Read the inline styles of an element, i.e., styles that are directly set on the HTML element using the style attribute.

//Note that whatever property we access in CSS through JS is STRING
// If we need to do some math with it we need to parse it
 Style object vs attributeStyleMap object
 const heading = document.querySelector("h1");

 const fontSizeString =;
 const fontSizeNumber = heading.attributeStyleMap.get("font-size").value;
 const fontSizeUnit = heading.attributeStyleMap.get("font-size").unit;

console.log({ fontSizeString, fontSizeNumber, fontSizeUnit });
  // "4rem"
  // 4
  // rem


// You can use dot syntax to access a style object
// That object will have a map to every CSS property you can inline 
// in HTML = "blue"; = "1.2em"; = "#FCFCFC";

//Or prefer way it to use styleMapAttribute

Read the computed style of an element

If you want to dive deep into modifying CSS with JS, you can check one of my articles here

Accessing and editing the contents of the elements

Working with text content

const element = document.querySelector("#message");

// we read the current element's content as string
const content = element.textContent;

// we change the contents of the element with a new string
element.textContent = "The text has been changed"

Working with innerHTML

const element = document.querySelector("#message");

// we read the current element's HTML content as string
const content = element.innerHTML;

// we change the contents of the element with a new HTML string
element.innerHTML =
   " <h1>Hello</h1>
     <p> Welcome to my blog </p>

Working with outerHTML

<div id="d">
  <p>Further Elaborated</p>

const d = document.getElementById("d");

// The string '<div id="d"><p>Content</p><p>Further Elaborated</p></div>'
// is written to the console window

4) Modifying the document

Creating and appending nodes

document.appendChild with an existing node. If the given child is a reference to an existing node in the document, appendChild() moves it from its current position to the new position

Controlling node insertions with insertBefore

const pNode = document.createElement('p');
const myText = document.createTextNode('Hello there');

const newNode = document.querySelector('#thevenue');

Cloning and removing nodes

const myNode = document.querySelector('.artist');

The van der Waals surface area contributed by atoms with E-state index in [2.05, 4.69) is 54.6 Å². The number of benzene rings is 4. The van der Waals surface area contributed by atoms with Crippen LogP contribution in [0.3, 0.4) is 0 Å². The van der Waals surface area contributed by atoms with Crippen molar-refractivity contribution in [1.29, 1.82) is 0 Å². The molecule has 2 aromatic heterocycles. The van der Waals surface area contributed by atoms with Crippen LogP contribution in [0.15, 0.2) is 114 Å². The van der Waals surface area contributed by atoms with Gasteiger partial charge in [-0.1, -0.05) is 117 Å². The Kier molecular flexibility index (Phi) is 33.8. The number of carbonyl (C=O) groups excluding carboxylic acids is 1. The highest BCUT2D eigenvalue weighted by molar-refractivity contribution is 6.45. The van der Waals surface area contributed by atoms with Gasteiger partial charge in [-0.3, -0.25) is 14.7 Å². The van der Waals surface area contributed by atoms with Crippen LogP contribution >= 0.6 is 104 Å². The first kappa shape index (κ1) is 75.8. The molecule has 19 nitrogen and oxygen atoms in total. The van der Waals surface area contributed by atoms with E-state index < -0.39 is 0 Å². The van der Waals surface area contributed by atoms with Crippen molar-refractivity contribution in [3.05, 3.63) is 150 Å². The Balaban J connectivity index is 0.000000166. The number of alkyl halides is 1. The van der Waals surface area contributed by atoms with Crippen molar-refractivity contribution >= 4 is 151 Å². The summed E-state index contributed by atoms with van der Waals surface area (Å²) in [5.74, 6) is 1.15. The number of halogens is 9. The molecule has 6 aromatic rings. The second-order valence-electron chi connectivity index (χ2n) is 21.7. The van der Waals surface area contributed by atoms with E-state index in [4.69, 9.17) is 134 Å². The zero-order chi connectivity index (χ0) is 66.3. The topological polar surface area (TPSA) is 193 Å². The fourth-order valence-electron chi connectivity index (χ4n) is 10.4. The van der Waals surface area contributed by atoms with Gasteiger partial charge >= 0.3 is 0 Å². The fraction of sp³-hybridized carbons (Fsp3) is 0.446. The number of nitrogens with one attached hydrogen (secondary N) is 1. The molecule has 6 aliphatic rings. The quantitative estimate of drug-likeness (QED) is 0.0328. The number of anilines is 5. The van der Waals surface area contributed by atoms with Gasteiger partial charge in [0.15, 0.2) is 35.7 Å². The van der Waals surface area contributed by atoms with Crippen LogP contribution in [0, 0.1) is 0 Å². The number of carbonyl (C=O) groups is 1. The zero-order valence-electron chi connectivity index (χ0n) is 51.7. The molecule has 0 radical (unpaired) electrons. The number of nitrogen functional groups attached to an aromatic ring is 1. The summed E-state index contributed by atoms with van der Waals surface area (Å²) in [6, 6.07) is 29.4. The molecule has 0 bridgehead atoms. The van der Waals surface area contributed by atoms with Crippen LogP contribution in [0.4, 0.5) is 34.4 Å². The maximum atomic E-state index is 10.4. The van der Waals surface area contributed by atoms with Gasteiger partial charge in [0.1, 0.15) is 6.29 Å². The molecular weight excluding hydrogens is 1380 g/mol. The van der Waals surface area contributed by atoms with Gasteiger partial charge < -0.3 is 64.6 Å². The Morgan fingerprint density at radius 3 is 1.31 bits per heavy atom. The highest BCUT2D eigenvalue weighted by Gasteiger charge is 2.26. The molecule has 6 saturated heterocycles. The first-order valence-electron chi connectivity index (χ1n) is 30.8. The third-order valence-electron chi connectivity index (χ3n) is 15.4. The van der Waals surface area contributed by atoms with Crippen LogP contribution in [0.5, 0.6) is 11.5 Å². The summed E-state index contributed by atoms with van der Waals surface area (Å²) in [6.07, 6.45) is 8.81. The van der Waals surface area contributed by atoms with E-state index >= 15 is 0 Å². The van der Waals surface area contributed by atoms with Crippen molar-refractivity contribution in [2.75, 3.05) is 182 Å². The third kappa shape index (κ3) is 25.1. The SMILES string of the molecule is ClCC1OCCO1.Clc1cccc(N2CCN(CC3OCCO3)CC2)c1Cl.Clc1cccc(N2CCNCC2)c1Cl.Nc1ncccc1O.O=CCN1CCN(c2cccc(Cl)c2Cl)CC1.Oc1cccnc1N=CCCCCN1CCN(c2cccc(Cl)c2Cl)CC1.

const cloneNode = myNode.cloneNode(true); // true -> clone the node and all of its children

//Remove node
const parent = document.getElementById("parent");
const child = document.getElementById("child");
const throwawayNode = parent.removeChild(child);

//Remove a specify child without query its parent
const node = document.getElementById("child");
if (node.parentNode) {

//Remove all of its children
const element = document.getElementById("idOfParent");
while (element.firstChild) {

Replacing existing nodes

// Given:
// <div>
//  <span id="childSpan">foo bar</span>
// </div>

// Create an empty element node
// without an ID, any attributes, or any content
const sp1 = document.createElement("span");

// Give it an id attribute called 'newSpan' = "newSpan";

// Create some content for the new element.
const sp1_content = document.createTextNode("new replacement span element.");

// Apply that content to the new element

// Build a reference to the existing node to be replaced
const sp2 = document.getElementById("childSpan");
const parentDiv = sp2.parentNode;

// Replace existing node sp2 with the new span element sp1
parentDiv.replaceChild(sp1, sp2);

// Result:
// <div>
//   <span id="newSpan">new replacement span element.</span>
// </div>

5) The DOM in actions

In this blog, I've walked through everything we need to know when we work with JS and the DOM from querying a single DOM to multiple DOM, how we manipulate the DOM from attribute and style, add event listeners, changing the content of the DOM (inner HTML, textContent, etc ), how do we appendChild to the DOM, how do we remove the existing child from the DOM. In the end, I also include a practical example for us to see how we combine everything we study together to solidify our knowledge